Polyethylenes are semi-crystalline materials with excellent chemical resistance, good fatigue and wear resistance, and a wide range of properties (due to differences in length of the polymer chain). Polyethylenes are easy to distinguish from other plastics because they float in water.
Polyethylenes provide good resistance to organic solvents, degreasing agents and electrolytic attack. They have a higher impact strength, but lower working temperatures and tensile strengths than polypropylene. They are light in weight, resistant to staining, and have low moisture absorption rates.
Low Density Polyethylene (LDPE)
This extruded material offers good corrosion resistance and low moisture permeability. It can be used in applications where corrosion resistance is important, but stiffness, high temperatures, and structural strength are not. A highly flexible product, LDPE is used widely in orthopaedic products, or where mobility without stress fatigue is desired. LDPE is also frequently used in consumer packaging, bags, bottles, and liners.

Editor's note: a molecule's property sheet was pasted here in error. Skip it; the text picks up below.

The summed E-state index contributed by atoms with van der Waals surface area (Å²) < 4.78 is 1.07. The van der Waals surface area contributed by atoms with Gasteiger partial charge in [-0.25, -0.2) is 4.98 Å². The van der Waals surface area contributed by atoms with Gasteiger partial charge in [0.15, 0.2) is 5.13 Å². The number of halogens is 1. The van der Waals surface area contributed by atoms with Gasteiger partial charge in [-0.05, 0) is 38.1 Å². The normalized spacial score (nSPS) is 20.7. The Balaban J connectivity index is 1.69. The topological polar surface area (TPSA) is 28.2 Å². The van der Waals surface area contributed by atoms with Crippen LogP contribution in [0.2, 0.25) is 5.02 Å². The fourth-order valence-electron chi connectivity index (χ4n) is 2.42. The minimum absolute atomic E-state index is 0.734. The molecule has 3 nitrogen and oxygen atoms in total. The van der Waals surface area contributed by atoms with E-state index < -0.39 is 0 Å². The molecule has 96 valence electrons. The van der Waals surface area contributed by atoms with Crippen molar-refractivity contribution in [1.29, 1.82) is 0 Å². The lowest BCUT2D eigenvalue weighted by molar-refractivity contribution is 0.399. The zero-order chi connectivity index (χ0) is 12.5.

High Density Polyethylene (HDPE)
Representing the largest portion of the polyethylene applications, HDPE offers excellent impact resistance, light weight, low moisture absorption, and high tensile strength. HDPE is also non-toxic and non-staining and meets FDA and USDA certification for food processing.
Ultra High Molecular Weight Polyethylene (UHMW PE)
Light weight (1/8 the weight of mild steel), high in tensile strength, and as simple to machine as wood, UHMW PE is the ideal material for many wear parts in machinery and equipment as well as a superb lining in material handling systems and storage containers. UHMW PE is self-lubricating, shatter resistant, long-wearing, abrasion and corrosion resistant. It meets FDA and USDA acceptance for food and pharmaceutical equipment and is a good performer in applications up to 180 °F (82 °C) or when periodically cleaned with live steam or boiling water to sterilize.